I do apologize for the last couple of entries being a bit of a Debbie Downer (sorry if your name happens to be Debbie, I don't know how that ever came about being a negative phrase...) I guess I can just say I've been a bit down as of late but it shall consume me no more.
With that I'd like to continue praising the magic of exercise. It's amazing that something that causes so much pain (and a bit of suffering) could have such an opposite effect. After the lack of oxygen, muscle strength depletion, and depending on what type of work out you had, the soreness, you come out feeling like a new person and even more weird, you like it! Of course this is all afterwards. During is a whole different story, then you're probably just praying for the moment when you can stop and catch your breath hoping you won't collapse. This mad and insane method is how I am battling my own troubles. Giving myself that extra shot of endorphins.
Recently while I was driving to work, about an hour spent listening to more talk than music early in the mornings, one of the topics the hosts had brought up was types of comfort foods we turn to when upset. I'd have to say I quite disagree with this type of practice. Eating should be the last thing you do when you get upset. When I'm extremely emotional towards something...I never have an appetite. That doesn't mean I've never over eaten before and all I have to say about that is I feel like crap when that's all said and done. Overindulging over something like a bag of chips is usually followed by many hours of discomfort so why, I ask, would you want to do something to add onto your already crappy feelings!? That's terrible! How does eating a pint of ice cream suppose to help you feel better? Sure it's delicious but after eating an entire pint now you've probably added onto your problems. Upset stomach, extra weight, and not to mention your original problem is still there unless of course the problem was not having anything to eat in which case problem solved (not the best of solutions but solved). For most of us, that's not the problem. I guess what I'm trying to convey is, enjoy comfort foods in moderation. Reaching for 12 candy bars will NOT make things better, it will make you sick to your stomach. >> end response.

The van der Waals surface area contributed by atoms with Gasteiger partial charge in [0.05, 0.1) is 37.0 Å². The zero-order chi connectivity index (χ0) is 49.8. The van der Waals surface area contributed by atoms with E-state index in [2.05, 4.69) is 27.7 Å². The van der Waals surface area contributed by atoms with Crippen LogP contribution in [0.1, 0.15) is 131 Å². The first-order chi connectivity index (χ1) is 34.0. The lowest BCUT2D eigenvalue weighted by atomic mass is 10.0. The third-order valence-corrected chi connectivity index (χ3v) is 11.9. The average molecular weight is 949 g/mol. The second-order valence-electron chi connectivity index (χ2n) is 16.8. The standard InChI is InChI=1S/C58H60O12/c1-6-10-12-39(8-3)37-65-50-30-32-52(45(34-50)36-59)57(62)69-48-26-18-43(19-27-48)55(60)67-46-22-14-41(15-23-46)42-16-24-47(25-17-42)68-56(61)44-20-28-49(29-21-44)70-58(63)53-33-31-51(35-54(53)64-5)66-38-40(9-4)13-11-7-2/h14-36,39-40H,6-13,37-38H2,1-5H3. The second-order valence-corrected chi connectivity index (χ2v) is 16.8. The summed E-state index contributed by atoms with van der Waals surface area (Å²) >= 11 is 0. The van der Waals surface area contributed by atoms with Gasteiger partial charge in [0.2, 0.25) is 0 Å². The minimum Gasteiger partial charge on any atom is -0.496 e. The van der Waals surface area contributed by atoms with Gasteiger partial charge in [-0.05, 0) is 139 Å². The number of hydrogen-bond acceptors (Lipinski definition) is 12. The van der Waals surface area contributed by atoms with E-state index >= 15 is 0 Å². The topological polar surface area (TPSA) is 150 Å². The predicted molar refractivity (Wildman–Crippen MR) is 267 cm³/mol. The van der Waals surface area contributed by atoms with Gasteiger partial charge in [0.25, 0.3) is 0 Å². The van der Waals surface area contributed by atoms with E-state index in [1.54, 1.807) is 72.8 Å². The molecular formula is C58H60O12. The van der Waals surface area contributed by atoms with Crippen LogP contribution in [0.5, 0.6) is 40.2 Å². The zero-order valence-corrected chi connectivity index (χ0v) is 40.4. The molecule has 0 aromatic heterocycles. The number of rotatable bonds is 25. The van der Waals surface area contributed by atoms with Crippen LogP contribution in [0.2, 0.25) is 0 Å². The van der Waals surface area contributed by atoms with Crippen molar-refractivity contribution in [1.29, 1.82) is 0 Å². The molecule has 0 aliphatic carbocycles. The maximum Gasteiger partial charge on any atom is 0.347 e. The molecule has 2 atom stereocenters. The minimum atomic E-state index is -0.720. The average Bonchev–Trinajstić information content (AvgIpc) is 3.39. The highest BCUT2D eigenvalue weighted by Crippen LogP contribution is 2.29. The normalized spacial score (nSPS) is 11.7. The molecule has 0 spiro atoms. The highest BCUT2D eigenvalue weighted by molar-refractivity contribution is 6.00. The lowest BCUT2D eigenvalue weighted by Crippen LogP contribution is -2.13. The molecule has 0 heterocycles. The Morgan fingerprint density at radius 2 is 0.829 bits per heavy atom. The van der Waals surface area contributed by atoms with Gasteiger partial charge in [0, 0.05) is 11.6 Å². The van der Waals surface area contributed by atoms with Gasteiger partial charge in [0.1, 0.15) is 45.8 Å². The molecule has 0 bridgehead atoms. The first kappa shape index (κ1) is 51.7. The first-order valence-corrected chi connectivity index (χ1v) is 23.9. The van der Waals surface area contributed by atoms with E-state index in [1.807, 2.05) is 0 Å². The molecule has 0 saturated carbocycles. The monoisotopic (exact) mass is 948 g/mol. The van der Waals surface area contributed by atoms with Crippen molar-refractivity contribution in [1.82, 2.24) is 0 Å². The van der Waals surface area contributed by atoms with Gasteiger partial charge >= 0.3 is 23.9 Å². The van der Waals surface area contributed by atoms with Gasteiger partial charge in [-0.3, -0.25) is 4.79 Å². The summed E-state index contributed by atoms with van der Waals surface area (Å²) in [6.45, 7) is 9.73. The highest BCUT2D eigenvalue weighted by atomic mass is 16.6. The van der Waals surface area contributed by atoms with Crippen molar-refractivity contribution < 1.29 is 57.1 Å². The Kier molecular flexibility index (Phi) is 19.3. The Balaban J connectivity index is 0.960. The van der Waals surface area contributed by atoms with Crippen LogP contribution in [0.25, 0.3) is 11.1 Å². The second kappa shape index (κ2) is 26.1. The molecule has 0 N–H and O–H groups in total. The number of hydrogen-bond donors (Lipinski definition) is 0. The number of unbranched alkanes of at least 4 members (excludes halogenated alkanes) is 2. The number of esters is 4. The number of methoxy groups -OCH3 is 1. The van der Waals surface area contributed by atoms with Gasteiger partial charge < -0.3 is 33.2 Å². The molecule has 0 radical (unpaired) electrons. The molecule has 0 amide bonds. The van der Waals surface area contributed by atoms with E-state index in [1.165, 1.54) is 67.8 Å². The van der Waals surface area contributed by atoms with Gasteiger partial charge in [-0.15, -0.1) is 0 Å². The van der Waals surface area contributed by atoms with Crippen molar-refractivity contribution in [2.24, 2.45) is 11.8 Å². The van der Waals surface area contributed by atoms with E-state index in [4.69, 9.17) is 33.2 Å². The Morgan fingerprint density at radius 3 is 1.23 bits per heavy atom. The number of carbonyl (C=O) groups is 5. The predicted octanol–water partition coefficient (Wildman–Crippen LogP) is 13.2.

Blogging about my response makes me less of a crazy person than if I started responding to a relatively empty car. Of course, nowadays technology is so advance even if we are talking to ourselves, no one has to know. People will just think you're on the phone.
It's been a bit slow on the cooking front lately as well but that's only because cooking takes up so much time when I do explore a new recipe that if I fill my weekends with plans, I usually don't get much cooking experiments in. No worries, there's still recipes to share. This experiment I'm about to share, I've decided to revisit an older recipe I had came up with around the beginning of this year, my baked brie with fruit jam in pastry sheet. Instead of using peach jam, I decided I wanted to try raspberries. I wanted to use more fresh raspberries than jam but unfortunately the tartness in the fresh raspberries didn't pair well with the dessert. My advice (and I had already written a recipe to reflect this) is to use more jam/preserves than fresh raspberries. If you're using a sweeter fruit then it shouldn't be a problem.
- Raspberry preserves (or fruit jam of choice)
- About 9-12 raspberries (optional)
- Brie round
- Puff Pastry (1 sheet will yield 9-12 depending on how you cut the puff pastry, I divided it into 9 pieces)
- Thaw puff pastry via instructions on package (normally can be done by moving the puff pastry from freezer to the fridge and let it sit over night OR thaw for 2 hours in room temperature).
- Divide puff pastry into approximately 9 to 12 equal pieces (4”x 4”) or if you want to have smaller pieces, can be divided into 12 pieces
- Slice the brie into thick slices (less than ¼”) and surface area of approx 1” x 1”
- Lay the brie at the center of the puff pastry, add a dollop of jam, place another piece of brie on top, and then finish with another dollop of jam.
- Wrap the brie by folding in the 4 corners and pinch the edges close (note: the edges will open up when baked). Note: Also can be baked in a mini cupcake pan in which you won’t have to fold the corners.
- Set oven to 400 degrees and bake for 10-12 minutes or until golden brown.
- Top with fresh raspberries in the opening when done (optional).